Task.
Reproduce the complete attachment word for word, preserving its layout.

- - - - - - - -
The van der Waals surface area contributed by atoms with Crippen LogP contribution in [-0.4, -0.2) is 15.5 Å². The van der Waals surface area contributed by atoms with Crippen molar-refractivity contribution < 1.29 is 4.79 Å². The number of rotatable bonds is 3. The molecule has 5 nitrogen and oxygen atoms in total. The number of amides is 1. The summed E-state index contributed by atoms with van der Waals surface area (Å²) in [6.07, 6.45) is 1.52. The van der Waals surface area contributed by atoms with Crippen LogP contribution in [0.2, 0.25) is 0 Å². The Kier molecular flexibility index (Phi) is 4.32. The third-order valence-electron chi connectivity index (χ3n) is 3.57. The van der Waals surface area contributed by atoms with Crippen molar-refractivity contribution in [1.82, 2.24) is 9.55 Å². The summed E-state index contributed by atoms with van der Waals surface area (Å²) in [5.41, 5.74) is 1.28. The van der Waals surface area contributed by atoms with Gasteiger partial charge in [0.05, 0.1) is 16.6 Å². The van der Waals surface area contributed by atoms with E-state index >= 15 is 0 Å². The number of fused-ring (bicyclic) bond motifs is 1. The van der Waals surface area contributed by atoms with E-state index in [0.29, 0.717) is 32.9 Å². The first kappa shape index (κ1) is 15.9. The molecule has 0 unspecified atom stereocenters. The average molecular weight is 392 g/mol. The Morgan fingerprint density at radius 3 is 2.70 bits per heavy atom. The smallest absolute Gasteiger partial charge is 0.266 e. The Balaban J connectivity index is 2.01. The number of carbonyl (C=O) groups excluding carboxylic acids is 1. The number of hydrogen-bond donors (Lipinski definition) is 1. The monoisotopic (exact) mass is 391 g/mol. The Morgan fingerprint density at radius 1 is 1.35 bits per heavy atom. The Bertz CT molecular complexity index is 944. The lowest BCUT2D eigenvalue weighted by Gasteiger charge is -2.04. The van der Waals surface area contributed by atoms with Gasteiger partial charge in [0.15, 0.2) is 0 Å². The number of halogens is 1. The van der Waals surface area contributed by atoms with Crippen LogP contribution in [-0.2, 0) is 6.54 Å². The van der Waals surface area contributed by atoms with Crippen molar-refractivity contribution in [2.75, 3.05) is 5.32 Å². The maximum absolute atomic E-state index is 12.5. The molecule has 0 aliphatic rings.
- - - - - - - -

The van der Waals surface area contributed by atoms with Crippen LogP contribution in [-0.4, -0.2) is 15.5 Å². The van der Waals surface area contributed by atoms with Crippen molar-refractivity contribution < 1.29 is 4.79 Å². The number of rotatable bonds is 3. The molecule has 5 nitrogen and oxygen atoms in total. The number of amides is 1. The summed E-state index contributed by atoms with van der Waals surface area (Å²) in [6.07, 6.45) is 1.52. The van der Waals surface area contributed by atoms with Crippen LogP contribution in [0.2, 0.25) is 0 Å². The Kier molecular flexibility index (Phi) is 4.32. The third-order valence-electron chi connectivity index (χ3n) is 3.57. The van der Waals surface area contributed by atoms with Crippen molar-refractivity contribution in [1.82, 2.24) is 9.55 Å². The summed E-state index contributed by atoms with van der Waals surface area (Å²) in [5.41, 5.74) is 1.28. The van der Waals surface area contributed by atoms with Gasteiger partial charge in [0.05, 0.1) is 16.6 Å². The van der Waals surface area contributed by atoms with E-state index >= 15 is 0 Å². The number of fused-ring (bicyclic) bond motifs is 1. The van der Waals surface area contributed by atoms with E-state index in [0.29, 0.717) is 32.9 Å². The first kappa shape index (κ1) is 15.9. The molecule has 0 unspecified atom stereocenters. The average molecular weight is 392 g/mol. The Morgan fingerprint density at radius 3 is 2.70 bits per heavy atom. The smallest absolute Gasteiger partial charge is 0.266 e. The Balaban J connectivity index is 2.01. The number of carbonyl (C=O) groups excluding carboxylic acids is 1. The number of hydrogen-bond donors (Lipinski definition) is 1. The monoisotopic (exact) mass is 391 g/mol. The Morgan fingerprint density at radius 1 is 1.35 bits per heavy atom. The Bertz CT molecular complexity index is 944. The lowest BCUT2D eigenvalue weighted by Gasteiger charge is -2.04. The van der Waals surface area contributed by atoms with Gasteiger partial charge in [0.15, 0.2) is 0 Å². The number of halogens is 1. The van der Waals surface area contributed by atoms with Crippen LogP contribution in [-0.2, 0) is 6.54 Å². The van der Waals surface area contributed by atoms with Crippen molar-refractivity contribution in [2.75, 3.05) is 5.32 Å². The maximum absolute atomic E-state index is 12.5. The molecule has 0 aliphatic rings.